Black and Latino Executives Fall Further Behind
Wesley, Brown & Bartle (WB&B), a four-decade-old national executive search firm with the highest record of management diversity in corporate America, announced survey results reflecting a dismal re-employment picture for minority executives. “Despite the advance of widely publicized corporate diversity programs since we last surveyed them five years ago, lingering myths, de-selective biases and an impaired hiring process have impacted far more severely on African-American and Latino executives than their white counterparts,” says Wesley Poriotis, chairman of Wesley Brown & Bartle.
“Back then, the Rev. Jesse Jackson and the Wall Street Project asked our firm to report on the employment status of Black and Latino executives in corporate America,” says Poriotis. “Findings: less than 1% of them held operations and line roles -- rather, these diverse professionals mostly held posts in non-operations and corporate staff functions.”
Today, Mr. Poriotis says, it’s a fraction of what it was then. “Moreover, the WB&B survey included a tally of hundreds of corporate executive searches and showed that when an equally credentialed Black or Latino executive is one of three finalists for an open position, their respective chance of getting the job offer is not one in three but one in 33.”
He cites assignments from Fortune 500 companies where his firm in 2008-09 courted and presented in excess of 300 highly qualified minority candidates across multiple functions and levels. He terms them “the hidden talent pool of high performers.” Less than 2% were hired in line and operations roles that affect the company’s bottom-line.
“Blacks and Latinos have fallen further behind as corporations downsized during the past three years,” he says, causing a particularly poignant “hit” on affected executives of color who face a disproportionate challenge for re-employment. They must wade through the complex and de-selective hiring process which continues to result in multiple interviews without ultimate selection.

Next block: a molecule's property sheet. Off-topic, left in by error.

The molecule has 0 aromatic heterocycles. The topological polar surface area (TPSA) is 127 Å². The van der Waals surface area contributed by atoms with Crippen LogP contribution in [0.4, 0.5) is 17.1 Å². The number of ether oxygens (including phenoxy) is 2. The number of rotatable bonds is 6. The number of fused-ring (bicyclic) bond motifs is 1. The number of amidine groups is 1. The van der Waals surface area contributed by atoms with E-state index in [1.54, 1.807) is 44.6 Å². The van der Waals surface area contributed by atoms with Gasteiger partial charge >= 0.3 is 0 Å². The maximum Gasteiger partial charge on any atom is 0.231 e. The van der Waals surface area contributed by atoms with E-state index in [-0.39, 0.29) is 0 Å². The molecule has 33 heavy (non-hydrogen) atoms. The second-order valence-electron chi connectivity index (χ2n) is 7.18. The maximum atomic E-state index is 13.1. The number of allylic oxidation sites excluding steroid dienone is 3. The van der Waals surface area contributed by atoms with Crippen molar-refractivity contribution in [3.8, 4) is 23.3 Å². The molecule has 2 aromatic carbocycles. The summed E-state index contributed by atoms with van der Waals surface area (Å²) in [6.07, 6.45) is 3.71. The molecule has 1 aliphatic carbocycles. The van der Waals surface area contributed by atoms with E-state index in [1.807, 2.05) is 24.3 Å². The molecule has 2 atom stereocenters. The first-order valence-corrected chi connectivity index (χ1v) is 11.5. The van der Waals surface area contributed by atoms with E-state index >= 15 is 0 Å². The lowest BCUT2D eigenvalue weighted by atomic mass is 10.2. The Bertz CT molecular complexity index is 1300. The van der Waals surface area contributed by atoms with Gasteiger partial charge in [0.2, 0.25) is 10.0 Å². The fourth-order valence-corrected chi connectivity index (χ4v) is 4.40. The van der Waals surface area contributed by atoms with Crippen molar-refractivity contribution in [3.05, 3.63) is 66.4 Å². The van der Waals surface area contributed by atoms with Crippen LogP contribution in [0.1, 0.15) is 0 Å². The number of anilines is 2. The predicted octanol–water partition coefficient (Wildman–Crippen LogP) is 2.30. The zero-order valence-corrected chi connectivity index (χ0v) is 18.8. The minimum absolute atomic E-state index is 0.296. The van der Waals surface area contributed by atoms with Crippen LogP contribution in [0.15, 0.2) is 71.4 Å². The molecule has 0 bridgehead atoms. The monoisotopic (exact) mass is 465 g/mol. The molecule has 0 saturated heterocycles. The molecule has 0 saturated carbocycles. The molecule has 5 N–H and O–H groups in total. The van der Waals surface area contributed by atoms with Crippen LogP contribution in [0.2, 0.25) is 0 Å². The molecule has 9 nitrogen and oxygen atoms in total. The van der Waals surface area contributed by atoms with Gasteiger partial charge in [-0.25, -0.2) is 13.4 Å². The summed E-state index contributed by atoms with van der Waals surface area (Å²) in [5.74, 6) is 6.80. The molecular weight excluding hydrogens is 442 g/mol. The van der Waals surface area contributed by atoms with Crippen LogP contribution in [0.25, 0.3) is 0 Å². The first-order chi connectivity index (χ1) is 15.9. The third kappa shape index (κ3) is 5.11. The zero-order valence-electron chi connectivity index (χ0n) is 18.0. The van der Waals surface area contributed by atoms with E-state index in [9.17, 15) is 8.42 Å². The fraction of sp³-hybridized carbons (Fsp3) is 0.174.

Poriotis blames his own executive search industry’s lack of commitment to inclusion for this. “In fact,” he says, “this economy has enabled the recruitment industry to fall back on an old myth that qualified Black and Latino candidates don’t exist. Plus, majority hiring managers are loath to pull the trigger, especially on a high-performing Black candidate who happens to be male.”
Moreover, he says the fact that Blacks and Latinos with advanced degrees from the Ivy League are perennially destined to lose in candidate shoot-outs is a harbinger of worse things to come. “The ranks of this upper-middle class group of diverse executives are being depleted,” he says, “much to the detriment of those in junior ranks who will follow, who look up through their corporate hierarchies to see no one in power in middle-management who looks like them. We must translate the ‘talk the talk’ of inclusion into a ‘walk the walk’ for the ultimate hiring of qualified Black and Latino mid-to-senior managers. Otherwise, corporate succession planning will continue to yield a paucity of diversity and stifle upward mobility in corporate ranks.”
He cites the conclusion of a Boston-based group, United for a Fair Economy, that even “college-educated Black men are nearly twice as likely to be unemployed as their white college-educated counterparts.” That report inspired New York Times columnist Bob Herbert to fire off “Blacks in Retreat,” an op-ed piece noting that while “the election of a Black president may have been important to African-Americans ... it hasn’t done much for their bottom lines.”
Further evidence was provided in a 2009 Harvard Business Review article: “The Definitive Guide to Recruiting in Good Times and Bad.” The article rated executive recruiting as “haphazard at best, ineffective at worst,” and “a failure,” especially adding a dismal note on succession planning. In essence, adds Poriotis, there are three “players” engaged in the process: the CEO, the human resources professional and the hiring manager. “While the hiring manager makes the ultimate decision on which candidate will report to him/her,” he says, “the odds favoring a person of color ultimately will rise or fall on the CEO’s personal commitment to diversity as well as on the HR officer’s belief or disbelief that qualified minorities do exist.”
He notes that unless and until a CEO mandates a balanced slate of candidates for every staffing engagement, qualified Blacks and Latinos submerged in hidden talent pools will have little chance to compete for unadvertised, unpublicized, quality corporate roles.